Latest Brexit Update: UK To Make It Easier For EU Migrants To Stay

03 Apr 2018, 48 mins ago

In the latest Brexit development, an immigration document has revealed that the UK will make it easier for EU migrants to stay in the UK. This new suggestion comes as a shock after the government’s continuous promises to “take back control” of UK borders.
The policy paper, reported in The Sunday Times, suggests that the government wishes to remove existing requirements stating that applicants for permanent residency must show that they have comprehensive sickness insurance (in certain categories) and that any work relied upon is “genuine and effective”.

Theresa May’s new plans to enact “a presumption to grant rather than refuse” settled status in the UK will likely result in immigration application surges, particularly during the 20-month Brexit implementation period from 29 March 2019 to 31 December 2020. 

However, the policy paper also suggests that there is no clear picture on the number of staff required to make these plans work. Estimates indicate that the number of bureaucrats needed to deal with the new policy will more than double from 700 to 1,500. Despite this, only 200 staff have so far been given security clearance to commence the task.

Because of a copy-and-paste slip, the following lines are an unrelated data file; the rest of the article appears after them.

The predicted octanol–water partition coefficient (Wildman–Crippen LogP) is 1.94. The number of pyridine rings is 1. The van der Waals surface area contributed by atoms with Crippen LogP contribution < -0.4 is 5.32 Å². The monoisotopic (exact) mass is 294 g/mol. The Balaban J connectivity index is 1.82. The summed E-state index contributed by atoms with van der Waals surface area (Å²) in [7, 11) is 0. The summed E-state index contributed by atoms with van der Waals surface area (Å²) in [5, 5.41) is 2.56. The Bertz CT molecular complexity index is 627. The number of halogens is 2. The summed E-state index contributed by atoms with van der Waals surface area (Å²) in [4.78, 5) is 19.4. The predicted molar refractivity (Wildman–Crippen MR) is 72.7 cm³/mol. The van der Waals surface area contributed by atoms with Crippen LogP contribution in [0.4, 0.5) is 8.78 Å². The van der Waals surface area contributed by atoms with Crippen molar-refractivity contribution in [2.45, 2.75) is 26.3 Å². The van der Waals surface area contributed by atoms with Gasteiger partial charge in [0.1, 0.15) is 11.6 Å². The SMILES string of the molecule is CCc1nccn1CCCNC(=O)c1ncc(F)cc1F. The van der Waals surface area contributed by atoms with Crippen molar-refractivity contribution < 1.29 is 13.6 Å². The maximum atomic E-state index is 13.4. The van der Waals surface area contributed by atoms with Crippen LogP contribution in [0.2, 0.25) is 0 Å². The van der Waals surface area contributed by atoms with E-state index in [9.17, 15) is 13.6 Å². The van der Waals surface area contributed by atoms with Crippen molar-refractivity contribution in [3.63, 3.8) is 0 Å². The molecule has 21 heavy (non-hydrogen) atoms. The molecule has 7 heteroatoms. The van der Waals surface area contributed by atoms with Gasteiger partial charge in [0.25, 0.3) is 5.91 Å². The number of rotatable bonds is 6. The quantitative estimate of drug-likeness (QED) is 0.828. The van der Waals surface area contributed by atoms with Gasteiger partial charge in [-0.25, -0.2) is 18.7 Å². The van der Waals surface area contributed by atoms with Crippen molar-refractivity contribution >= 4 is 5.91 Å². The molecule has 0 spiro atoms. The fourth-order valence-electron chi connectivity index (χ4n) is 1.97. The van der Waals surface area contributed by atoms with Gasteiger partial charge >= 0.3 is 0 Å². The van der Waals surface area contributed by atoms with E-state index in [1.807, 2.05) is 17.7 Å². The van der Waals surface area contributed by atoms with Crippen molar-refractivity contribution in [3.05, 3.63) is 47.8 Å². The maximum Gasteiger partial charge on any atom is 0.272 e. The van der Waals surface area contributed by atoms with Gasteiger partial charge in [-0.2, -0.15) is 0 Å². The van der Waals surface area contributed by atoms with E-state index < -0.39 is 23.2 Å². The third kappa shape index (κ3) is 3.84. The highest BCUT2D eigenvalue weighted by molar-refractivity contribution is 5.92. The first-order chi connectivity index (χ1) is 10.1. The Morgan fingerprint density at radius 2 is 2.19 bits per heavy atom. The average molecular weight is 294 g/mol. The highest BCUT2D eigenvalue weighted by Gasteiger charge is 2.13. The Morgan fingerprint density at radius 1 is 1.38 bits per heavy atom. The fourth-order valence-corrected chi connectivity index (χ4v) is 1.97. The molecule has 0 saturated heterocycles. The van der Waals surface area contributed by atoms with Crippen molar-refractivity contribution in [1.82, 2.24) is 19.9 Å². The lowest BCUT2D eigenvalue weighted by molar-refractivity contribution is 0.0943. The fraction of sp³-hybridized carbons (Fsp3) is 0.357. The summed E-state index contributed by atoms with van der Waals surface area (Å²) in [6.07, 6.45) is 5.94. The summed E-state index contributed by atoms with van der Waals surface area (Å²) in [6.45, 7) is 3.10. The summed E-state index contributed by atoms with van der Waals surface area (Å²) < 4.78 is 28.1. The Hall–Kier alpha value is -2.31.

The government reported that “a further 260 staff are being recruited for a new customer resolution centre for settlement scheme customers”. 

Additionally, the policy paper advocates for equal consideration between EU and non-EU migrants, arguing that “EU migrants will no longer be preferred to non-EU migrants in the UK” and that ministers will “incorporate EU migration into a single global immigration system, applying the current non-EU rules to the EU”. 
While it is not yet clear exactly how a new visa system for EU migrants might work, the Home Office has said that it wishes to make the process for resident EU citizens to obtain settled status as simple as possible. 

Should you require any assistance with your and/or your dependents’ applications, please do not hesitate to contact us


The information in this blog is for general information purposes only and does not purport to be comprehensive or to provide legal advice. Whilst every effort is made to ensure the information and law is current as of the date of publication it should be stressed that, due to the passage of time, this does not necessarily reflect the present legal position. Gherson accepts no responsibility for loss which may arise from accessing or reliance on information contained in this blog. For formal advice on the current law please don’t hesitate to contact Gherson. Legal advice is only provided pursuant to a written agreement, identified as such, and signed by the client and by or on behalf of Gherson.

©Gherson 2018